A major Conservative donor has said the UK has "nothing to fear" from leaving the European Union and criticised David Cameron for keeping the country "in the dark" over his renegotiation of the relationship with Brussels.
JCB chairman Lord Bamford said the price of membership "has simply become too high" and that he would vote to leave unless the Prime Minister secured "truly radical reform".
Writing in the Daily Telegraph, the peer said he had voted to remain in the then European Economic Community the last time the country voted, in 1975, because it "would be good for business and good for Britain".
But he said the "intrusion" of the EU into more areas of national responsibility, an "out of hand" net annual subscription, and a "less business-friendly" environment had swung the case the other way.
"We hear a lot about the risks of leaving the EU, but we do not hear enough about the risks of staying in," he wrote.
"We do not have enough sovereign control over our own affairs now but will we have still less in the future? We are over-regulated now but will it become even more onerous?"
Calling for more "opt-outs of similar magnitude" to those that saw the UK remain outside the Schengen borderless area and the eurozone, he welcomed the leading role in negotiations handed to "astute" Chancellor George Osbone.
But he went on: "My main concern is that we're being kept in the dark on the negotiations,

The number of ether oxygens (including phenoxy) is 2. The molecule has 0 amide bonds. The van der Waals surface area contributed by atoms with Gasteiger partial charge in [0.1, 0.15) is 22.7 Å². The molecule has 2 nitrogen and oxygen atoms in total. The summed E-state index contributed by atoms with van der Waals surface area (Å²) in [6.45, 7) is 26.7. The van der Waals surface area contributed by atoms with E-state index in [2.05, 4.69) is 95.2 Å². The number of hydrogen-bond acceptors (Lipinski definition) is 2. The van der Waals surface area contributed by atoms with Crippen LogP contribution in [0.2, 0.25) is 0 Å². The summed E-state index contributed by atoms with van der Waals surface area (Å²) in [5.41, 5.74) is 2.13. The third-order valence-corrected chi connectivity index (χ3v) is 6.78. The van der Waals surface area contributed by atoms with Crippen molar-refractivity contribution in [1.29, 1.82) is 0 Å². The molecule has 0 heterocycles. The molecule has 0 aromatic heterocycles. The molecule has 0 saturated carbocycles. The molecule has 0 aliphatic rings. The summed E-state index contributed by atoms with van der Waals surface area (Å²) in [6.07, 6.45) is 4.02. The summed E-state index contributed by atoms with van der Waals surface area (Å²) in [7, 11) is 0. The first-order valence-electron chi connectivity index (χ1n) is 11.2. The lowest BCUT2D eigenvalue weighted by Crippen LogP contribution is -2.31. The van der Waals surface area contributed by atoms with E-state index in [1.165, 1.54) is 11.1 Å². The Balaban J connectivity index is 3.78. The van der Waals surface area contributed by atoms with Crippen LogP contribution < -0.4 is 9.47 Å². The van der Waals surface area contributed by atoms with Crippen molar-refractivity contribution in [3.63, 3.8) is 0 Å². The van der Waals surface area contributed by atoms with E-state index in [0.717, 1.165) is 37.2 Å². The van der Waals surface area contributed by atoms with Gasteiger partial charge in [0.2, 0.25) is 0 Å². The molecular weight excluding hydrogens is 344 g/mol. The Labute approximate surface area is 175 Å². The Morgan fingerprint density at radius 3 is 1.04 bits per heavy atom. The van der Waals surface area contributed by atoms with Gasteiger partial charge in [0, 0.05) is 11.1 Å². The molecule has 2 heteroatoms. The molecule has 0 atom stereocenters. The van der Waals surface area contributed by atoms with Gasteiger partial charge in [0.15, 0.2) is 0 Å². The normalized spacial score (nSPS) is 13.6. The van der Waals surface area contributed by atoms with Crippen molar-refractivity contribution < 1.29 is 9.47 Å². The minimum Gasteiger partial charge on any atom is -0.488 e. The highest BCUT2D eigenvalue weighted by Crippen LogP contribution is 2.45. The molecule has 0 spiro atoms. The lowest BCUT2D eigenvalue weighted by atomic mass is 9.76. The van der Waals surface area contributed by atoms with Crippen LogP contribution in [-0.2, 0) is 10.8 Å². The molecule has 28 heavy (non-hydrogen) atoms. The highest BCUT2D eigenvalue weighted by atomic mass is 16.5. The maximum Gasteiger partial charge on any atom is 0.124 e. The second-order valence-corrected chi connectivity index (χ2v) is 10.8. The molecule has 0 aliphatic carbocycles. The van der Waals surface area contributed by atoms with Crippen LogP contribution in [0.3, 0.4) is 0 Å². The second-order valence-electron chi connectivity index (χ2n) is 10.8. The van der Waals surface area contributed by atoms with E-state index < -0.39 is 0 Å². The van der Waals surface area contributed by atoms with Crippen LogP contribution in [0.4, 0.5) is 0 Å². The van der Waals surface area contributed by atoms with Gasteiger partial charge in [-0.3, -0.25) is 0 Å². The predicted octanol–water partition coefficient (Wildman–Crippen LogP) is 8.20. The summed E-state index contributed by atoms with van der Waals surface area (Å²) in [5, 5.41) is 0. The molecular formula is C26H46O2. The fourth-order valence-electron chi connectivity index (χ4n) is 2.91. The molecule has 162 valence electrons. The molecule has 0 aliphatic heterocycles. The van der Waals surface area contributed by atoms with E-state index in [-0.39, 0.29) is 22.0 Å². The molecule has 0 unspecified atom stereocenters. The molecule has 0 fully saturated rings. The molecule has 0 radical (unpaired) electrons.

"Keeping us in the dark is not helping the Government, in my view, nor will it help convince the public when the referendum comes around.
"The Prime Minister has stated that he is seeking proper full-on treaty change and a fundamental change in Britain's relationship with the EU.
"I applaud his ambition and sincerely wish him well but I do believe we're entitled to greater transparency. We need to see some real detail."
He went on: "If the Government fails to secure truly radical reform, I will have no other choice but to vote to leave.
"Let me be clear: Britain's exit from the EU is not my preferred option, but if that's what happens, so be it. If the choice of the British people is to leave, we have nothing to fear but fear itself."
His intervention came after Lloyds Baking Group chairman Lord Blackwell said that without major reforms, there were no "compelling economic arguments" for the UK not to withdraw.
The former adviser to Sir John Major and Baroness Thatcher told the House of Lords membership was not "ultimately sustainable" without a "significant change in the current arrangements".